This month, on January 31st there is a particularly interesting moon occurring in which we have a full super moon, blue moon and lunar eclipse! It is the “Ice” moon according to the Coligny calendar!
“To our ancestors’ unaided perception both sun and moon appeared the same size in the skies. The path of the sun expanded and contracted, its power increasing and diminishing through the year, while the moon waxed to a perfect silver white circle, then waned until it disappeared into the darkness. Little is known of how the ancient Druids worked with the moon’s cycles, though there is evidence that their calendars were moon orientated. Pliny tells of Druids cutting mistletoe on the sixth day of the waxing moon. There is mention, too, of other herbs, of the moon phases and the moon being a source of healing. There is imagery of gods and priests with crescent shapes assumed to be lunar symbols. For those practising Druidry today, the moon is equal in importance to the sun and as many rites are held at night, in the flickering light of the fire, as are held during the daytime.” -Emma Restall Orr
While we know practically nothing about actual celebrations or rituals the Celts might have participated in during the varying cycles of the moon we do have historic written accounts of their knowledge of its cycle and its effect on earth, the tides and us. We know that they performed certain rituals or picked specific herbs during particular phases of the moon and this practice survived into at least the 18th century. The word for moons the same in many European languages and mostly means “to measure”. The Coligny Calendar was based on both the lunar and solar cycle. Many stone circles are aligned with the moon cycles and even rare lunar events. The Stenness standing stones on Orkney Scotland as well as the Black Forest Stonehenge are aligned with a lunar phenomenon occurring every 18.6 years when the moon appears at its most northerly position on the horizon. The Stenness stones specifically have been locally known for centuries as the “Temple of the Moon”. We know they held the moon in high regard, at least equally to the sun but maybe even more so as they started their days with the rising of the moon verses the sun. This reverence has persisted among locals on the British Isles and has been revitalized in paganism today all around the world.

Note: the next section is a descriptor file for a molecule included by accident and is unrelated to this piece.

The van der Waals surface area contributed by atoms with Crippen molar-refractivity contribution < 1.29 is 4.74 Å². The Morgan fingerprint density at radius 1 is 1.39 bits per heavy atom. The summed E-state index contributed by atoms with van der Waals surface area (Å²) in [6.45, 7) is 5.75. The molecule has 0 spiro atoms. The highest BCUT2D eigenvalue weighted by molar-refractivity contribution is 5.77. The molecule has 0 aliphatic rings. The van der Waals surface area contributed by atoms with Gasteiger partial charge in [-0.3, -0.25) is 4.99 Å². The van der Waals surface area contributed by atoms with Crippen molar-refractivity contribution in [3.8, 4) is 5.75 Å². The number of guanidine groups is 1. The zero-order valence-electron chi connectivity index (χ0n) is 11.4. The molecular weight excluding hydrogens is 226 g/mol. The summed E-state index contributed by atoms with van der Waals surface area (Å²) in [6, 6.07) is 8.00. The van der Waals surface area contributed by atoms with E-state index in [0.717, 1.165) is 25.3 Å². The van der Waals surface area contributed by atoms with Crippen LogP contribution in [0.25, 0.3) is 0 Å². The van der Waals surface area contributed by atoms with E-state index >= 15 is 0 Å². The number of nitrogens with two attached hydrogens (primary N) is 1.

The Celts understood the direction the sun and moon were traveling and completed most tasks in this direction, going “sunwise” or clockwise. There seems to have been a strong association between clockwise being lucky and counter-clockwise or “widdershins” being unlucky. This practice is referenced as early as Posidonius who died in 51 BCE when he tells us that the Celts follow actions in the same way “in which they worship the gods, always turning towards the right hand.” This belief was passed down through the generations and even survived up through the 18th century through accounts in the Carmina Gadelica and arguably, right up to the present day. There was an old tradition in Scotland that survived into the 18th century that pregnant women walked around a church three times sunrise before delivery for good luck. People in Ireland and Scotland typically walk sunwise around wells three times before taking water or making an offering. This belief is also illustrated in the tale of Boand, who when going counterclockwise around a well, caused the well water to rise up and wash her away all the way to the sea, creating the River Boyne. In the process she lost an eye, an arm and a leg and ultimately her life.